Rainey Ransom, adjunct professor, Department of Justice, Law, and Criminology, SPA
Collectively, prisons and jails were slow to act; their reaction time was directly tied to their lack of preparedness. Prisons are one of the few places where controlling the virus spread should have been a no-brainer because of their ability to control prisoner movement. Prisons and jails need to take a fresh look at their emergency planning to account for not only improving technology, but also increasing sanitation supplies, and how to keep prisoners in contact with their lawyers and loved ones. Society is responsible for its incarcerated citizens. It’s that simple.
Laura Lott, Kogod/BS ’98, president and CEO, American Alliance of Museums
Each year, our diverse and engaging museums draw 850 million visitors; provide more than 726,000 American jobs, contributing $50 billion to the economy; and spend more than $2 billion on K-12 education. Museums also inspire visitors and contribute to the national dialogue—our world is better because of them. But museums of all types and sizes, which have been shuttered since March, must now decide whether to rebuild what has always been, or use this opportunity to construct a better model. How we choose to move past this crisis will determine the future of our museums for years to come. We want to build a more sustainable, inclusive, and powerful museum field. This is the time for bold, innovative ideas uninhibited by old structures or self-doubt.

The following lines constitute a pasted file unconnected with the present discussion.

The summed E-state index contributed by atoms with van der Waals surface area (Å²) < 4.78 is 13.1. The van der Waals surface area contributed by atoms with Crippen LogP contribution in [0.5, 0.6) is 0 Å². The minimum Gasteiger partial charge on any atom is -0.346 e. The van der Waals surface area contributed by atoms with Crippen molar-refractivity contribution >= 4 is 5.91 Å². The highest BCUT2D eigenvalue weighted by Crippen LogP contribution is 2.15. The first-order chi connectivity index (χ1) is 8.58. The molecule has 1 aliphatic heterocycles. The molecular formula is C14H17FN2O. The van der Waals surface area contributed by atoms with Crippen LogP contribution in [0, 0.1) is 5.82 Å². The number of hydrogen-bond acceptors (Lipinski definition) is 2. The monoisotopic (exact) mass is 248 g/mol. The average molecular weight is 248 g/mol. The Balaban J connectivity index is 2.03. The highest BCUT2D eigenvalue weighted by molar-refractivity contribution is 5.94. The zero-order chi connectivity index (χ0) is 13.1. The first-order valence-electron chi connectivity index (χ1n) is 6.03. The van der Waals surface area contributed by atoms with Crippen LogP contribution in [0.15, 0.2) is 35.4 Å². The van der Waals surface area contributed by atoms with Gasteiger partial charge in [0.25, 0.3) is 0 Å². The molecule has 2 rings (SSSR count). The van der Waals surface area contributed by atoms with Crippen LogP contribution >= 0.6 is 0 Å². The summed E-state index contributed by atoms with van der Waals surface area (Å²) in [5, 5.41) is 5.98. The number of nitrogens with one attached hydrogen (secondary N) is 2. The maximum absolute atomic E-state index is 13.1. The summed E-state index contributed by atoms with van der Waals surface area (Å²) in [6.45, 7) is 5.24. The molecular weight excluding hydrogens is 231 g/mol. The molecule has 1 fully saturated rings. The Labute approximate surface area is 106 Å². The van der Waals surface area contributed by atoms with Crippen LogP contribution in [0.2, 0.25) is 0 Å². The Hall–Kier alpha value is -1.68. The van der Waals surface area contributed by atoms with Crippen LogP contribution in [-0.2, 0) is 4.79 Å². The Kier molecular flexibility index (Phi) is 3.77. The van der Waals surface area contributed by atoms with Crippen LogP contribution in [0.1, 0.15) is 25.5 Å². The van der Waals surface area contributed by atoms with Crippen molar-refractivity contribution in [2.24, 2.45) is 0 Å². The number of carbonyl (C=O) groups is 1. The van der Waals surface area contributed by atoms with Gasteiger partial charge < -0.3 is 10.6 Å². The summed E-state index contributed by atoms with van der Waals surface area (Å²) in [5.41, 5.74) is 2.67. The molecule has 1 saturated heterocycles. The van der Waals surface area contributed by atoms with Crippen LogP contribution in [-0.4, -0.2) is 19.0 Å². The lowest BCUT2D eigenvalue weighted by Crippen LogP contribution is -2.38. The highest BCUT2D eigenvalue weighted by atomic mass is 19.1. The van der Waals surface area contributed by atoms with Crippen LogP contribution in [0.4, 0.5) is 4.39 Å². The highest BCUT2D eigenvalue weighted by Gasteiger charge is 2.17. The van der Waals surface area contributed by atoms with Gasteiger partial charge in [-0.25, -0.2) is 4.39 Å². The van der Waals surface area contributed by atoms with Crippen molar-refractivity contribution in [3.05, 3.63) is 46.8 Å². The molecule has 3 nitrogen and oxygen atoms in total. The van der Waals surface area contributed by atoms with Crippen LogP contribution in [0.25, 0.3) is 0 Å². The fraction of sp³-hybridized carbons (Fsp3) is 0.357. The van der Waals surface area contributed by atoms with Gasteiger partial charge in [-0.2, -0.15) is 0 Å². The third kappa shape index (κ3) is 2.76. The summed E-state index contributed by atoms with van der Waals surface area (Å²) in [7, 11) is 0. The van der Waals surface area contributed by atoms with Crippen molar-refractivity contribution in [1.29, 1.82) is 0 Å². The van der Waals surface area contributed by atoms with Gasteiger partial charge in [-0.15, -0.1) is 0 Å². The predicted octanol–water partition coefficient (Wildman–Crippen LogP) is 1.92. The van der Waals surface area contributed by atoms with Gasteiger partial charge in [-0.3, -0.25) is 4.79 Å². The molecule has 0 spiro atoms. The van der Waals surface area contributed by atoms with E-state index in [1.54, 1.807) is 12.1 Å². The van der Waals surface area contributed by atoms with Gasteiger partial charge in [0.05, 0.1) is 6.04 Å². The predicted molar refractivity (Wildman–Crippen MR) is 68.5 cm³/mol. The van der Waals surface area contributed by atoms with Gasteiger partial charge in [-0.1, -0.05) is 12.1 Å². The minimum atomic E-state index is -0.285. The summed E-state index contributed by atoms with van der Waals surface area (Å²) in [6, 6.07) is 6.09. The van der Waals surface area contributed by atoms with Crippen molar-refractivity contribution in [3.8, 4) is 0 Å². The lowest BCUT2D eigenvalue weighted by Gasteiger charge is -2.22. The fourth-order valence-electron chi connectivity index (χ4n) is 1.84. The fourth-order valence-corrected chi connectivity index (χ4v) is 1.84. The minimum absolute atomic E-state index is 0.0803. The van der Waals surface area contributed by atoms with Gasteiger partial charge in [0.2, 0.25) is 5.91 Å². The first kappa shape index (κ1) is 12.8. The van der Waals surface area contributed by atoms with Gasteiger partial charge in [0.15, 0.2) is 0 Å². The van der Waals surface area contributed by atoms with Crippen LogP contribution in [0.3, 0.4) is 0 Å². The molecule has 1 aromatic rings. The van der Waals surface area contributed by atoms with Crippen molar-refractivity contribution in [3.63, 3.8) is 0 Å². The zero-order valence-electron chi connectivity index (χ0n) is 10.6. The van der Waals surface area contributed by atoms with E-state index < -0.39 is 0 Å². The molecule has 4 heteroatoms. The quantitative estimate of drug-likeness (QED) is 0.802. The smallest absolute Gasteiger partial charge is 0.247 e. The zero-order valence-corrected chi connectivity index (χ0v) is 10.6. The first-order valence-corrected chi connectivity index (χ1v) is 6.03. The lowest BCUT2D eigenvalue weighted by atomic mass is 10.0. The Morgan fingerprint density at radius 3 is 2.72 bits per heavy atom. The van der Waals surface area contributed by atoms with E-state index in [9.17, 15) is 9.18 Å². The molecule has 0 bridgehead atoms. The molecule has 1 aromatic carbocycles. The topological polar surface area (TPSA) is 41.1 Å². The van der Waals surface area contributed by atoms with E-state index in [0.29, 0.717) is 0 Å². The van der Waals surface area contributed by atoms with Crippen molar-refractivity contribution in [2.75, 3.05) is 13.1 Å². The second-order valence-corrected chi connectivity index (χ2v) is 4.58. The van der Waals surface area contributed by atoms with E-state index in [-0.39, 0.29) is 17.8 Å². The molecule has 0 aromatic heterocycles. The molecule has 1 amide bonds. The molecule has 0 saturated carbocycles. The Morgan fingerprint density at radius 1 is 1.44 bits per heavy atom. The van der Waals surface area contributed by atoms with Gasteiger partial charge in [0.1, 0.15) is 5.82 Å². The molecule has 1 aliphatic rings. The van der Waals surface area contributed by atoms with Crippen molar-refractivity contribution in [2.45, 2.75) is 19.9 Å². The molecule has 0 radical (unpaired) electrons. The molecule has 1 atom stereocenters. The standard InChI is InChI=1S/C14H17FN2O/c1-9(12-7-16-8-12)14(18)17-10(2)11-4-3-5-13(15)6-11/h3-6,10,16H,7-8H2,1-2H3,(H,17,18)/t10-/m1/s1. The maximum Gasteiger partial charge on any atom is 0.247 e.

Amy Dacey, SPA/MA ’95, executive director, Sine Institute of Policy and Politics
We have a very diversified election system in this country. State and local governments control procedures, but we need to ensure that individuals have flexible access to the vote, along with information about their rights and how the process works. After the Georgia primary, I’m very concerned. We have been voting by mail for a long time; it is safe and secure and—in the middle of this health care crisis—should be accessible to more people. Voting is the crux of our democracy. We need to act now to make sure people are registered, understand voting requirements and deadlines, and have a plan to vote in the general election.